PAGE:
Sad but true: greatness can give birth to success but also hate. Loads of them. Especially in a world dominated by women, women who still don´t know about their own potential for greatness. A caged bird hates a bird that flies. It doesn´t matter how kind, beautiful, talented and honest that flying bird is. It will still be hated by the caged bird.

Then comes the CROWD pleasing. Another trap. Coming from a Catholic background – although with an open minded mum who has a particular dislike for priests and the whole Church paraphernalia -, I was always told not to make waves, to obey my elders – or superiors (whatever that means) – and to follow what the majority is doing. But that has never worked for me. Not now. Ever. My career launching in Egypt was a good proof of my marginal nature: I never obeyed the rules or aimed at pleasing the crowds. In fact, I made of point of breaking the rules and doing my thing, independently of what the crowds expected of me.

Now that I´ve been travelling the world and dealing with an immense variety of people, each one with his/her own culture, education, head, values and way of living, I confirm the sad truth. Although, deep inside, I´d like to satisfy my catholic ancestors; although I´d like to connect and be appreciated by everyone, I just can´t. Crowds don´t know what they expect from you and crowds are composed of individuals, each one with his/her own opinion and his/her own wounds. Try to please everyone and you will freeze – you won´t be able to move a finger. Expect everyone to love you and you won´t be loved by anyone.

Doing YOUR thing, what rings true to your soul (without hurting others on the way up) may be the KEY. If there´s a key. Some will hate you – just because – and others will love you. Many will be inspired, even the ones who hate you. There´s nothing more compelling than a person who lives her own Path and shines her own Star.

As for the haters and the envy patrols, I say what Egyptians often say: “maalesh…” Let them be. Caged birds also have the right to life and they deserve our compassion.10945506_10152954844396294_1630015670944836266_n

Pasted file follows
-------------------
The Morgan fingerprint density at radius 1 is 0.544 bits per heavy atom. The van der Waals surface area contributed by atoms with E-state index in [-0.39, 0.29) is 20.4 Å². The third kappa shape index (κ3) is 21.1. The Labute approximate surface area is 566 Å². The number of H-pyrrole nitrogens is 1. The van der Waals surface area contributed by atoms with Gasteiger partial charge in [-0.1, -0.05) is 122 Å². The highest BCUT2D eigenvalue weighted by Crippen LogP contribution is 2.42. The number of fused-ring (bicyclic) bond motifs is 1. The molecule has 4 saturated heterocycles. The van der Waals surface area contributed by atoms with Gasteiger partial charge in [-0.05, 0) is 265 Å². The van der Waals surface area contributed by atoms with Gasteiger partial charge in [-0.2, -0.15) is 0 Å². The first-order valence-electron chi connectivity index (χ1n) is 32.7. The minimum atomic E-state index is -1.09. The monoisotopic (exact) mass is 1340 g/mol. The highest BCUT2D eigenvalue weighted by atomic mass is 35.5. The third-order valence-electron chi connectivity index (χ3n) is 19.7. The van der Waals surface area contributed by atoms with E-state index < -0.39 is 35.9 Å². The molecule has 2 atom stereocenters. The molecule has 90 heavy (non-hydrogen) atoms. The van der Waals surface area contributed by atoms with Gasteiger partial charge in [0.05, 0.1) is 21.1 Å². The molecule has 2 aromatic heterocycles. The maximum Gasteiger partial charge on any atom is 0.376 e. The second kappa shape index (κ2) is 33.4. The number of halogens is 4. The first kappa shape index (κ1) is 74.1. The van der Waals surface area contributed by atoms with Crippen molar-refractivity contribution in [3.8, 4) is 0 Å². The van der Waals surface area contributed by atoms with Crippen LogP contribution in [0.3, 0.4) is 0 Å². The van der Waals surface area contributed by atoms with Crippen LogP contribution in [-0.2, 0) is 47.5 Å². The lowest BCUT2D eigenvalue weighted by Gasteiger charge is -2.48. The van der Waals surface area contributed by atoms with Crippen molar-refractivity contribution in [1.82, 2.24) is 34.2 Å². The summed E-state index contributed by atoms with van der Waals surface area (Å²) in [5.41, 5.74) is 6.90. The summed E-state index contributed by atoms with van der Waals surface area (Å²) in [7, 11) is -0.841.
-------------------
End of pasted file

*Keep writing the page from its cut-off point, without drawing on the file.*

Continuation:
4 thoughts on “The Trap of Pleasing Everyone (what I´ve been learning around the world)

  1. In my humble view, women are particularly inclined to this ‘trap’. We are groomed/raised/conditioned/reinforced to be the ‘loved ones’ to be needed and necessary. Some of us drink the kool aid that says if I do xxxx, then it’s ok. I find myself going back constantly to Don Miguel Ruiz’s ‘The Four Agreements’ to help re-frame my encounters: 1. Always do your best; 2. Be impeccable with your word; 3. Do not make assumptions, and the most important, most challenging one ever, for me: 4. Do not take anything personally. I don’t assume/believe that I’m THAT powerful to be able to rearrange another’s perception of me. Most often the folks we’re talking about, have issues which have issues. It is not ours to fix that, or make it less painful/bitter/uncomfortable for them. It hurts, it wears me out in ways I can’t describe – but I am learning to react in a way that ‘blesses’ and releases (a phrase I borrowed from a dear high school friend)….and to know that their reaction to whatever good/positive things are done is not about me – but about them – their pain, envy, lack of centeredness, their past, their own upbringing, their framing, their emotional intelligence (at whatever level).
    Just my own POV.
    Ms. J – keep on keepin’ on and rely on that ‘sense of smell’ of green with envy – it will serve you well. And remember – it’s not about me or you.
    Blessings and hugs
    Felicia/Jawhara